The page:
In lieu of an abstract, here is a brief excerpt of the content:

  • Word Crimes:Reclaiming The Language of The Israeli-Palestinian Conflict
  • Donna Robinson Divine (bio)


Of all the changes that can be documented in the seventy years since the founding of Israel, none is as dramatic and surprising as the country's status as a topic of intellectual inquiry. Once a trope for self-sacrifice and solidarity, a testament to the redemption of a bruised and battered people, the Jewish state, today, stands accused of practicing apartheid, genocide, ethnic cleansing, and of sustaining itself as a remnant of an outdated and thoroughly delegitimized colonial order. The Jewish state has not simply been re-branded; it has essentially been re-named. Once thought distinctive, Israel's singularity is now presented as an example of horrific bigotry if not savagery.

How the change took hold in academia is best understood by focusing on the vocabulary that purports to show why the establishment of a Jewish State was an international crime that can only be undone by taking command of the language deployed to study Israel and its conflict with the Palestinians. The articles in this issue of Israel Studies explore this lexical transformation and describe how and why it acquired its totemic standing in the academy.1

Do words matter? Plato certainly believed they do, arguing that rhetoric in democracies blurred fact and fiction and undermined the capacity to see or understand truth.2 Hannah Arendt folds into her massive study of totalitarianism the corruption of language.3 George Orwell's dystopian novel, 1984, is structured around its ruler's power to control language by colonizing the meaning of words and denying people the capacity for independent judgment and critical thinking.4 But while "fake news", "alternate facts", and "truth decay" have been incorporated into our daily news cycle, they are typically hurled at the views or rhetoric of opponents [End Page 1] rather than as terms provoking self-examination and a willingness to examine the accuracy of one's own convictions.5 Denunciations of this distressing relationship to truth and evidence, issued constantly on campuses and in the mainstream media, have rarely been addressed to the ways in which a new vocabulary has acquired canonical status for describing the Israeli-Palestinian Conflict.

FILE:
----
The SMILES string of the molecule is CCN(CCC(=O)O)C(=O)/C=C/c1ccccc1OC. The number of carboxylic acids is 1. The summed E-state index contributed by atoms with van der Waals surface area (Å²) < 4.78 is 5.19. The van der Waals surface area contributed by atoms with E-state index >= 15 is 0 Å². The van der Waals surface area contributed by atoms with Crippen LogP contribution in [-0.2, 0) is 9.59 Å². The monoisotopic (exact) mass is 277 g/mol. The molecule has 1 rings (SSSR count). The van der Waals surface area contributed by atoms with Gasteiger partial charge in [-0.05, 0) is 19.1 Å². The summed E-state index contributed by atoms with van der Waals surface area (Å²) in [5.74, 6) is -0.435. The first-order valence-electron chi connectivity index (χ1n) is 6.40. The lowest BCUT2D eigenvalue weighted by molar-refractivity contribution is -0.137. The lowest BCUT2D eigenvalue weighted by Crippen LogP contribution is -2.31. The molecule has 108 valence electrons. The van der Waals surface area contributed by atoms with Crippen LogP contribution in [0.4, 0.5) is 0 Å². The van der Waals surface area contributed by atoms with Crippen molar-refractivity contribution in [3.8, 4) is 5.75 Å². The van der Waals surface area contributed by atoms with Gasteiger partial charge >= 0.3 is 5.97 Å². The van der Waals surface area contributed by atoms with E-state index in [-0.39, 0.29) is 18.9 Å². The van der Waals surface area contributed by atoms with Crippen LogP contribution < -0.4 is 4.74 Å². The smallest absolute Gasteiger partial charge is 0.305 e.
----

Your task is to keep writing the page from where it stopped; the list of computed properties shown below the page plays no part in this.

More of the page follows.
Before turning to explore this linguistic alchemy, we must spend some time asking why engage in such an inquiry? Why not simply dismiss these words as irrelevant without examining how and why they were changed? Because the radical alteration of the way in which Israel is now described has come to exert such a strong hold on students and scholars and has so substantially degraded the study of Israel—and no less wildly misrepresents what can be said and written about Palestinians—polite denial is neither an adequate nor an intellectually respectable response. Let us not minimize the scope of this degradation.

Students learning only this language graduate with a vocabulary that identifies Israel not simply as a force hostile to Palestinian interests but also as a major source of evil for the world. Earning cultural capital for their anti-Israel words and deeds, university professors, in increasing numbers, venture far outside their disciplinary training to propose boycotts against Israeli educational institutions in order to deny their students stipends and research opportunities. Not only are these activist faculty gatekeepers, they are also advancing their careers with their polemics published by highly ranked journals and by university presses whose peer review systems bend in service of political advocacy for an anti-Israel cause even as it cannot help but bestow an academic cachet on the work. Norms, once taken for granted by scholars, are either ignored or overridden if they transgress a line now drawn very clearly against finding anything positive to say about Israel. Two recent examples come to mind—a long article by Saree Makdisi in the prestigious literary journal Critical Inquiry, and Puar Jasbir's book The Right to Maim: Debility, Capacity, Disability, the first distorting the Israeli political system while the second hurls bizarre claims against the Jewish state for practicing a policy intended to destroy Palestinians by undermining their health and well-being. It does not take a legal specialist to provide a corrective...